Friends hugging

Hug It Out To Slow Down Aging

Have you heard of professional cuddlers? For about $60/hr, you can hire someone for a platonic cuddle up without the complications of a relationship. In fact, some of the services even offer cuddling parties. Sound a little creepy to you? Well, what if you found out that hugging can help to slow down the aging process? According to the University of California, Berkeley, people who don’t hug age faster. Ready to cash in your $60? Let’s look at the effects of oxytocin on the aging process.

The Love Hormone
Oxytocin is also known as the “love hormone” or “trust hormone, and it gets released when people let down their guard and participate in a good hug. As we age and get fewer hugs, the levels of the hormone drop and muscle loss are one of the major side effects. In fact, science shows that we lose five percent of muscle mass per decade once we reach our thirties. In the study at UC Berkeley, oxytocin was injected into older mice who were showing signs of aging and muscle loss. Within nine days of the injection, their muscle mass improved to within 80% of that of the younger mice. Wendy Cousins, coauthor of the Nature Communications study says, “This is good because it demonstrates that extra oxytocin boosts aged tissue stem cells without making muscle stem cells divide uncontrollably.”

Friends laughing

Oxytocin Increases Happiness
Paul Zak, PhD, hypothesized that there was a direct correlation between well-being and happiness and oxytocin, at least for women. To test his theory, he drew blood from 60 female college students after receiving a gift from a stranger of $24. The women were given the option of returning a portion of the money or keeping it. The women were also required to fill out a survey on their satisfaction with life. Results showed that women who showed a larger increase in oxytocin after receiving the money reported being more satisfied with life and were also more likely to share their money with the stranger. They also tended to be more trusting. According to Zak, “Those with higher oxytocin had more sex with fewer partners,” indicating a likelihood to form more long lasting relationships and be liked by others.

Oxytocin Increases Generosity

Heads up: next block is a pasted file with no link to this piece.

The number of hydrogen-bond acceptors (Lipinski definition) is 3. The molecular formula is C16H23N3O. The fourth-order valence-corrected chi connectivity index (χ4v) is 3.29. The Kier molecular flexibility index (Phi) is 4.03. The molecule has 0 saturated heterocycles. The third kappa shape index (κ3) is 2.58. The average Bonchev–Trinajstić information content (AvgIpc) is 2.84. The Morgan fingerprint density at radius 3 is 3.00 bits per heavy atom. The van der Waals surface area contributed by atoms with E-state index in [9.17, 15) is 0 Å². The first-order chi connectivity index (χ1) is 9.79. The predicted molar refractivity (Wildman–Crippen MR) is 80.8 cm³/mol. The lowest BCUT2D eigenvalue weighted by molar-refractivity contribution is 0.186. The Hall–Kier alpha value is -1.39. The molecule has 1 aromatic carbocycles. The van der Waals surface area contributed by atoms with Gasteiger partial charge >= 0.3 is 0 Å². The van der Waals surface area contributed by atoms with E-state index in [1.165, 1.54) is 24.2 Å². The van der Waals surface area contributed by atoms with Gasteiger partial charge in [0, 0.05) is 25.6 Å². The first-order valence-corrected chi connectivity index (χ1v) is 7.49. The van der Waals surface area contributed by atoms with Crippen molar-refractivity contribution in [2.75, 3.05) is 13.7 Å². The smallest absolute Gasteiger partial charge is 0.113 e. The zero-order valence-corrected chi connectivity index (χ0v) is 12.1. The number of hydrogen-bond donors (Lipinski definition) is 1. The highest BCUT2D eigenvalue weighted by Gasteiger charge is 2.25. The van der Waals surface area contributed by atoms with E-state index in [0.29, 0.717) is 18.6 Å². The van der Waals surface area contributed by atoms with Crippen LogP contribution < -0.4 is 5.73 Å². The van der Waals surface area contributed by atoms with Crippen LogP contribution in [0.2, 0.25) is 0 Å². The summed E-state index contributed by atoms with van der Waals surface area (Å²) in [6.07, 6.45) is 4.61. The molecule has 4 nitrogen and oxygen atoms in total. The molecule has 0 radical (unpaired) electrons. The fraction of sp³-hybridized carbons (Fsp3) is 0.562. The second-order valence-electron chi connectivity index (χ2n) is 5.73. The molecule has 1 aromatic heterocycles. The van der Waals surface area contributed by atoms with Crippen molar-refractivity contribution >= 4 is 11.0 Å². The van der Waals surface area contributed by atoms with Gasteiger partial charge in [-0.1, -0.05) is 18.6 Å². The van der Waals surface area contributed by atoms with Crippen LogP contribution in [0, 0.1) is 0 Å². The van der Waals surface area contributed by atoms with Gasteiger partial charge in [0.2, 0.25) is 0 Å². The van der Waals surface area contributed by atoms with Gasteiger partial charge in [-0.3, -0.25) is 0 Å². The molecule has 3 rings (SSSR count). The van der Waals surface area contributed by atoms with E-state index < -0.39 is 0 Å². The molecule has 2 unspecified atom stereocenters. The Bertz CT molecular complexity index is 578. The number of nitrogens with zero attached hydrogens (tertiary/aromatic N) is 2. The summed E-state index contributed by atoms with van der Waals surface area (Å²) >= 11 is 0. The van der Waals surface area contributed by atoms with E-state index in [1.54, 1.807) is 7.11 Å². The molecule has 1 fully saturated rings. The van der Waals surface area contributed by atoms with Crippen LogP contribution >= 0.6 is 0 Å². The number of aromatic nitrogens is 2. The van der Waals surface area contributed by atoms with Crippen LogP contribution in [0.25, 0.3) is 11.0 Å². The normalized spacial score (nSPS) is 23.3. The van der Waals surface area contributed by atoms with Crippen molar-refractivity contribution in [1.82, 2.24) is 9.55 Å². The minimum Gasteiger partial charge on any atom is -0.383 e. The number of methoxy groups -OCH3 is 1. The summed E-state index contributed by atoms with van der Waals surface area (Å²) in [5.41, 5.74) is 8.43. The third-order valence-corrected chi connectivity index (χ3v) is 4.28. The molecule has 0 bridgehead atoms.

Another of Zak’s studies found that men treated with oxytocin were more likely to donate money after watching public service ads. Forty-one men were divided into two groups, one of which was given the hormone, and the other of which was given a placebo. They were then shown public service ads on topics such as smoking, drunk driving, and global warming. Zak says, “Those on placebo donated to 21% of the ads, those on oxytocin, 33%.” The men given the hormone donated 56% more money than those given the placebo.

Oxytocin and Social Anxiety
Researcher Jason Yee, PhD, says that oxytocin can help relieve anxiety in social situations. Prairie voles are known to form strong monogamous bonds. Yee exposed the animals to a brief period of stress, and then gave them oxycontin to reduce anxiety and compared the recovery from stress in the animals who recovered alone to those who recovered cuddling with another prairie vole. Yee found that those who were assigned a partner showed less anxiety, and were less likely to try to escape from their cage.

What do you think of professional huggers? Yay or nay? Let us know what you think about paying for hugs.

woman exercising

The Connection Between Happiness and Health

Can happiness ever be unhealthy? When R and B artist Pherell Williams felt his song “Happy” needed a visual, he and his team created “24 Hours of Happy,” the world’s first all day music video. The groundbreaking project featured a cast of hundreds of Angelenos dancing to the song round the clock, with Pherell appearing at the top of each hour to lend his support. The New York Times referred to this as “punishment level glee.” Leave it to the Times to add a touch of cynicism to a celebration of bliss. While staying awake for 24 hours may take its toll, it is generally believed that happiness may be a major component in maintaining physical health. Not convinced? Read on!

Why You Should Be Happy
So what’s so great about being happy? A 2012 review of over 200 studies found a correlation between optimism and a lowered risk of heart disease. This is not to say that happiness directly prevents heart attacks, rather that happy people are more likely to maintain good habits, like exercising, eating well, and getting a good night’s sleep. However, some research seems to suggest that there are direct health benefits to a positive mental state. Studies published in the Psychological Bulletin show that optimism may help decrease levels of inflammation and a study in the Canadian Medical Association Journal found that unhappy people 60 and older were more likely to develop disabilities, suggesting that merely being cheerful can lead to an improved physical state.

Genes and Environment
So, when it comes to happiness, is it nature or nurture? Research shows that identical twins have similar levels of happiness and that one twin’s happiness can be used to predicts the current and future happiness of the other with more accuracy than income and achievement. This would offer substantial evidence that genetics play a big role in happiness. However, if you were not lucky enough to hit the genetic jackpot, there are alternatives. Your environment can also have a lot of impact on your mental state.

Ways to Get Happy
Susan Albers, a psychologist at Cleveland Clinic suggest practicing a technique she calls mindfulness, or being present in the moment. Activities like keeping a diary of gratitude or helping others are known to increase happiness and there are also smartphone apps available to help you monitor your moods.

Are you insanely happy or insanely healthy or just insane? If so, or if not, tell us how you manage to be all or none. We love to hear it.